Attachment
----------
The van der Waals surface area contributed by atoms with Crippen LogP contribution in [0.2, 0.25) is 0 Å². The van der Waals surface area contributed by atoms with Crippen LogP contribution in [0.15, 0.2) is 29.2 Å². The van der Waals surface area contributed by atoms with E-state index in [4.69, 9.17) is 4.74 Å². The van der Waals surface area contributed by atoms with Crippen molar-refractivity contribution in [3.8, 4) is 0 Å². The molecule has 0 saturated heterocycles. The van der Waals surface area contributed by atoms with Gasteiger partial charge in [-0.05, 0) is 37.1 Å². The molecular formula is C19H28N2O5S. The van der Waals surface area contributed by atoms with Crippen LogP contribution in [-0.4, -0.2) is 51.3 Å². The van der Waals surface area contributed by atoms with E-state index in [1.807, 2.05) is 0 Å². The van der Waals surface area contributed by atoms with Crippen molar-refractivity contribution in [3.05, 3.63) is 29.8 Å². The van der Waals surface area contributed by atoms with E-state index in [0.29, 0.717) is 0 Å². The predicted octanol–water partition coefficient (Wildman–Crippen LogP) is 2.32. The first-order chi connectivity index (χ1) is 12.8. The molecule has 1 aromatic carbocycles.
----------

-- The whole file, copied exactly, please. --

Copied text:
The van der Waals surface area contributed by atoms with Crippen LogP contribution in [0.2, 0.25) is 0 Å². The van der Waals surface area contributed by atoms with Crippen LogP contribution in [0.15, 0.2) is 29.2 Å². The van der Waals surface area contributed by atoms with E-state index in [4.69, 9.17) is 4.74 Å². The van der Waals surface area contributed by atoms with Crippen molar-refractivity contribution in [3.8, 4) is 0 Å². The molecule has 0 saturated heterocycles. The van der Waals surface area contributed by atoms with Gasteiger partial charge in [-0.05, 0) is 37.1 Å². The molecular formula is C19H28N2O5S. The van der Waals surface area contributed by atoms with Crippen LogP contribution in [-0.4, -0.2) is 51.3 Å². The van der Waals surface area contributed by atoms with E-state index in [1.807, 2.05) is 0 Å². The van der Waals surface area contributed by atoms with Crippen molar-refractivity contribution in [3.05, 3.63) is 29.8 Å². The van der Waals surface area contributed by atoms with E-state index in [0.29, 0.717) is 0 Å². The predicted octanol–water partition coefficient (Wildman–Crippen LogP) is 2.32. The first-order chi connectivity index (χ1) is 12.8. The molecule has 1 aromatic carbocycles.